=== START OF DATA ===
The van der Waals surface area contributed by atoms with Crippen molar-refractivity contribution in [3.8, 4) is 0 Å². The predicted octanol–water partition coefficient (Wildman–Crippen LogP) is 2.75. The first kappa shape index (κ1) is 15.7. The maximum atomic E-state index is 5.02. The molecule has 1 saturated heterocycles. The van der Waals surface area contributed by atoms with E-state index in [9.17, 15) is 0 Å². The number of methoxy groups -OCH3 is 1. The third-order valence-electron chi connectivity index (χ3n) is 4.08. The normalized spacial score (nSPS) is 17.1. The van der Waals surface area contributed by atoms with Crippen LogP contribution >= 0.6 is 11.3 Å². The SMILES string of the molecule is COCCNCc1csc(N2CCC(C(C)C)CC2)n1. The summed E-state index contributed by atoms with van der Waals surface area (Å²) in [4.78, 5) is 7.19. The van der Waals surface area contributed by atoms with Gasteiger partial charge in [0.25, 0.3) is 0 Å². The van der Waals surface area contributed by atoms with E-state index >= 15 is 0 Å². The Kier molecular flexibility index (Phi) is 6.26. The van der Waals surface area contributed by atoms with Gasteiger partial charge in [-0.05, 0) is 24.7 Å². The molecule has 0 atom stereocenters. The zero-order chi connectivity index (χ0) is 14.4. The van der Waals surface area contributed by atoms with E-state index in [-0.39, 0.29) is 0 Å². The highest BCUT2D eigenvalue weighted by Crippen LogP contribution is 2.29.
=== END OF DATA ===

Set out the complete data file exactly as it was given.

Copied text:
The van der Waals surface area contributed by atoms with Crippen molar-refractivity contribution in [3.8, 4) is 0 Å². The predicted octanol–water partition coefficient (Wildman–Crippen LogP) is 2.75. The first kappa shape index (κ1) is 15.7. The maximum atomic E-state index is 5.02. The molecule has 1 saturated heterocycles. The van der Waals surface area contributed by atoms with E-state index in [9.17, 15) is 0 Å². The number of methoxy groups -OCH3 is 1. The third-order valence-electron chi connectivity index (χ3n) is 4.08. The normalized spacial score (nSPS) is 17.1. The van der Waals surface area contributed by atoms with Crippen LogP contribution >= 0.6 is 11.3 Å². The SMILES string of the molecule is COCCNCc1csc(N2CCC(C(C)C)CC2)n1. The summed E-state index contributed by atoms with van der Waals surface area (Å²) in [4.78, 5) is 7.19. The van der Waals surface area contributed by atoms with Gasteiger partial charge in [0.25, 0.3) is 0 Å². The van der Waals surface area contributed by atoms with E-state index >= 15 is 0 Å². The Kier molecular flexibility index (Phi) is 6.26. The van der Waals surface area contributed by atoms with Gasteiger partial charge in [-0.05, 0) is 24.7 Å². The molecule has 0 atom stereocenters. The zero-order chi connectivity index (χ0) is 14.4. The van der Waals surface area contributed by atoms with E-state index in [-0.39, 0.29) is 0 Å². The highest BCUT2D eigenvalue weighted by Crippen LogP contribution is 2.29.